No. The TESOL course uses the Communicative Approach in teacher training, where English is the only language used in the classroom for all levels of foreign language students taught. During the course, we suggest that trainees who have a knowledge of their learners’ L1 – in this case, generally Spanish – avoid using it in the classroom so they can develop the skills to teach English anywhere in the world.

  • Is age a factor?

    There is no upper age limit but all applicants have to be at least 18 years old.

    In the past, we’ve had trainees of all ages and backgrounds: university graduates looking to train to teach before travelling the world, people living locally looking for a way to earn money and become a part of the community, people who have spent years in a profession and are looking for a career change…one of the joys of teaching ELT and training on the course is meeting people and sharing this new experience together.

  • Does the TESOL course cater for people with a lack of grammatical knowledge?

    Yes, there are books we recommend you read before the course starts, also there is a pre-course task to complete once you have been accepted onto the course. During the course we have language analysis input sessions to help you.

  • Do I need a university degree to take the course?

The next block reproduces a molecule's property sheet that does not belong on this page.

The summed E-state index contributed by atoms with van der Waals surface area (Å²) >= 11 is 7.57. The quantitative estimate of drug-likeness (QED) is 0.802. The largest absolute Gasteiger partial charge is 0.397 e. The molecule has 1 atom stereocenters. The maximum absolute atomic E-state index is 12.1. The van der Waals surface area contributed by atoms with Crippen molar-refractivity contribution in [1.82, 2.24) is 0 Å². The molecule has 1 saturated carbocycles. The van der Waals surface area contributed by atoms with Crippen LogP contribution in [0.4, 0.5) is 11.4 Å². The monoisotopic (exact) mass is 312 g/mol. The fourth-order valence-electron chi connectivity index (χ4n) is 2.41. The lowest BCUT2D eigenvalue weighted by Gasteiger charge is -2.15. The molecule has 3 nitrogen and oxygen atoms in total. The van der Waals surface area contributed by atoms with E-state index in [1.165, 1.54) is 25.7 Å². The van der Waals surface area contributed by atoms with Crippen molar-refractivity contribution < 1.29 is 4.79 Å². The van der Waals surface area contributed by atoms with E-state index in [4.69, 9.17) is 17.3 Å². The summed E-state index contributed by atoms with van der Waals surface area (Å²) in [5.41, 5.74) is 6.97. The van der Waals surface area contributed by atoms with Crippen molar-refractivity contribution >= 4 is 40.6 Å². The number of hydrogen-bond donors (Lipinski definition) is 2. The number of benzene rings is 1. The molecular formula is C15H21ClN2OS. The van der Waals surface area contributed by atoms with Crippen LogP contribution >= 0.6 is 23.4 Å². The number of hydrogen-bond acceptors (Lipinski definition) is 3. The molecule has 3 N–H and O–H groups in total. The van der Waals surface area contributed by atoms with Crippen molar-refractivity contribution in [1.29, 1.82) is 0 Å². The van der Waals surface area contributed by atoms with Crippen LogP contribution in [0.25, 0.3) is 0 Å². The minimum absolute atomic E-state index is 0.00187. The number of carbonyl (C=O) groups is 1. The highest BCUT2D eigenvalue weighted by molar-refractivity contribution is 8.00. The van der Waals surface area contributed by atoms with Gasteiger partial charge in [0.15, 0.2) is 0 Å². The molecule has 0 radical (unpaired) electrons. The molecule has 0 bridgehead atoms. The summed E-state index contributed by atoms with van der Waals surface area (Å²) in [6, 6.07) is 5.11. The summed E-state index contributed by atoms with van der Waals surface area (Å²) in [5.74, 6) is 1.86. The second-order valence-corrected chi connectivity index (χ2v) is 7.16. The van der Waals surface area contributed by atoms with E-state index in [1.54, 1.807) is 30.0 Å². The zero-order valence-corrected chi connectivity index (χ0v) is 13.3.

No, you don’t have to be a graduate but it is preferred. Whilst the course is essentially practical, it is, however, recommended that applicants should have formal qualifications which would allow entry into higher education in order to cope with the academic side of the course. In some cases work experience may be accepted in place of qualifications. Your application will ultimately be judged on whether we think you are capable and motivated enough to meet the demands of the course.

  • What kind of people take the course?

    The world of ELT attracts all sorts of people from varying backgrounds. On your course, there may be several people in their early twenties, some who are recent graduates and want to travel overseas in order to get work experience. Or perhaps older trainees who may want a career change or be approaching, at, or past retirement age and may want to start another career or earn money while they travel the world. Most trainees have come especially to do the course in their chosen location, while a few are already based there. In addition, although the Cert.TESOL is an initial training course, i.e. for those who have no previous experience of teaching English, there may be trainees on the course who have taught English before and who wish to gain an accredited ELT qualification. However, input and guidance for teaching practice will assume no prior teaching experience.